First off, the static height of the water is as important a factor as the depth of the pump. It determines both the storage capacity and the height the pump needs to lift. The storage capacity determines how many gallons you can pull before the well's recovery rate becomes an issue.
When my mud well was put in, the well driller left his 5 GPM running for days, both to get it to run clear, and to satisfy the mortgage lender that there was adequate GPM of recovery. When I put my 10 GPM pump in the well, it immediately turned muddy and actually sucked mud up into the pump.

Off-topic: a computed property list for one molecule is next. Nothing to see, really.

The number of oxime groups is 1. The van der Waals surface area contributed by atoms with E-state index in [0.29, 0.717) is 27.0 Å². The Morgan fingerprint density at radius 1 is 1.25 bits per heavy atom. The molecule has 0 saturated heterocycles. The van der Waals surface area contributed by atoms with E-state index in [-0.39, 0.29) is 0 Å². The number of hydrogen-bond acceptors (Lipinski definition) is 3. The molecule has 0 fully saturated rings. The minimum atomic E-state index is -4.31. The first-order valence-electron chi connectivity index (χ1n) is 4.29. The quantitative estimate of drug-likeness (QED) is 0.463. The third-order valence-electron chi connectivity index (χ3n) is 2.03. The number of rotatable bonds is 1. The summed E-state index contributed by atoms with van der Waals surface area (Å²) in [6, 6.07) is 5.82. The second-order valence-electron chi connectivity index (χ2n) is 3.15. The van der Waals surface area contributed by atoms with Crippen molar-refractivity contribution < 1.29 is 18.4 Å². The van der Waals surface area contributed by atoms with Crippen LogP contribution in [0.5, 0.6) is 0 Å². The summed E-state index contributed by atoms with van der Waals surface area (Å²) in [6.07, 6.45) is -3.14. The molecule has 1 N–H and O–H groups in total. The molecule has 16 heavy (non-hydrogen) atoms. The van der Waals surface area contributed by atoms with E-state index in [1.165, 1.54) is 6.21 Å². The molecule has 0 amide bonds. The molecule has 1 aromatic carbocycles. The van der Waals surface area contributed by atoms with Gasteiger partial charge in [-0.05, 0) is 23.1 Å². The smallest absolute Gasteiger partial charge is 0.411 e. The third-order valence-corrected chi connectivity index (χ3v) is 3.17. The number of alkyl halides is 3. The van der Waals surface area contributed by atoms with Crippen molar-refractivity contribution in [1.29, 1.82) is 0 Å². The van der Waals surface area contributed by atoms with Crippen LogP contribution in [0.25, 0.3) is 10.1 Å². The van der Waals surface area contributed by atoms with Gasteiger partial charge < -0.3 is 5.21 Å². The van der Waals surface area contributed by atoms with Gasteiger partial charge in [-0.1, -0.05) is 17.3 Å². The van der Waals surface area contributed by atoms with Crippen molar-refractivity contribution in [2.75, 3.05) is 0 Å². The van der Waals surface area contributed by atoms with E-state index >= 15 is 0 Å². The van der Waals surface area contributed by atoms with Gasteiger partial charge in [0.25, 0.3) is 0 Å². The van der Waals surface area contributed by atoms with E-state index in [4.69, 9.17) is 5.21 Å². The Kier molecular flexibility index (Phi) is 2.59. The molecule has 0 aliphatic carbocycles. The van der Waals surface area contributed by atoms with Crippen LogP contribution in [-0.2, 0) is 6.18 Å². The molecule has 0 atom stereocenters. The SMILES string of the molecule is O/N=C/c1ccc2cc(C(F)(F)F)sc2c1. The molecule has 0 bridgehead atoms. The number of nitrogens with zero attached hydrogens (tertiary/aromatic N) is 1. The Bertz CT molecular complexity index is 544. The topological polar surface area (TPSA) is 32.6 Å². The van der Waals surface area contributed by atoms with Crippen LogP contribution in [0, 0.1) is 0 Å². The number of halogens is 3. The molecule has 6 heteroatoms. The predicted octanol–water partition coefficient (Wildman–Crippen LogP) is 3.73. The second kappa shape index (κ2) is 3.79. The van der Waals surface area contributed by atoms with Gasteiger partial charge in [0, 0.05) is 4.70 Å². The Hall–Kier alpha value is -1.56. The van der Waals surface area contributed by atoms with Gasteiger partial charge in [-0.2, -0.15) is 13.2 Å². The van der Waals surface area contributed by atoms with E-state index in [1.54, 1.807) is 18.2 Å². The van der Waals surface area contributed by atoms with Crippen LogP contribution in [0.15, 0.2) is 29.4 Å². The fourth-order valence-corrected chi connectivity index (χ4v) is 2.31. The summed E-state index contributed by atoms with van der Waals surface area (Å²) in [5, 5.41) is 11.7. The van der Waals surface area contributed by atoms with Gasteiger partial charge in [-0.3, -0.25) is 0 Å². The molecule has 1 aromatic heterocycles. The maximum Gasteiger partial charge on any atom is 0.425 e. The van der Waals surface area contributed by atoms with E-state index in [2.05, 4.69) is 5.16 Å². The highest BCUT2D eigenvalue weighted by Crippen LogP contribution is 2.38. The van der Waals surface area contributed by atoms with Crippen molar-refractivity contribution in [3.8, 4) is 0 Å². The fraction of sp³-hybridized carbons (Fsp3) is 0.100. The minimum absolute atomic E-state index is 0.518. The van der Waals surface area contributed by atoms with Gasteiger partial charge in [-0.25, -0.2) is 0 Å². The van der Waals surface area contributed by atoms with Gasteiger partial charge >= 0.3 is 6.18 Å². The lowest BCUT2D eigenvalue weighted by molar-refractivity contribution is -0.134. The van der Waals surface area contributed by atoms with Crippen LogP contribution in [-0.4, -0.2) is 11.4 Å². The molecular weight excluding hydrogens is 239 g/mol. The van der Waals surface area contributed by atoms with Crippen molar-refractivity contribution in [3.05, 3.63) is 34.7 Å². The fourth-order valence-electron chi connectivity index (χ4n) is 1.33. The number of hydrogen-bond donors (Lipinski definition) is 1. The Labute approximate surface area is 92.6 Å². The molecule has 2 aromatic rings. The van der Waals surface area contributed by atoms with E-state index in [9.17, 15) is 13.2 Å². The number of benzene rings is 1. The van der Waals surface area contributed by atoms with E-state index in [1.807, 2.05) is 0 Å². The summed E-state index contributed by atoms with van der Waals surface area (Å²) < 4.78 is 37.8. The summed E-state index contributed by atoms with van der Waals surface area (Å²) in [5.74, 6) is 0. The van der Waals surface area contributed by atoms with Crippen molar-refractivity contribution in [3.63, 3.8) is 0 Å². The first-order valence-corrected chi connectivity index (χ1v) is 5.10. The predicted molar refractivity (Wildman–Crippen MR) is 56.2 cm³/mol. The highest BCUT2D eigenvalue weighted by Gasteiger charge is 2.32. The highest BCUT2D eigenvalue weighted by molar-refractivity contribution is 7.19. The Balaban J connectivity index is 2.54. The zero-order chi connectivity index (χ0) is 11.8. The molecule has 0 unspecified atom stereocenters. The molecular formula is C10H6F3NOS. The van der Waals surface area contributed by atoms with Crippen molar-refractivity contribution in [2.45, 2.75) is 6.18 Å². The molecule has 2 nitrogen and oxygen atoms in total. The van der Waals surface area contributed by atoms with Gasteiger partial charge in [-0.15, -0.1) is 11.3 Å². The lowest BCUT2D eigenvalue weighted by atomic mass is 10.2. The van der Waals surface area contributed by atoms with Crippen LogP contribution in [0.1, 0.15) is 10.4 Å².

Now, I assume at 240 feet that your well is drilled in rock and that eventually it will run clear. A 12 GPM pump with no pressure (depending on the size of the wellhead faucet) could pump more than 12 GPM but if you are pumping the well dry, that is eventually a column of 240 feet of water the pump needs to lift. With every 2.31 feet equal to 1 PSI, that's around 100 PSI down at the pump. Surely that should regulate the GPM down to something the well can recover from. Did the driller's report state the GPM the well is capable of?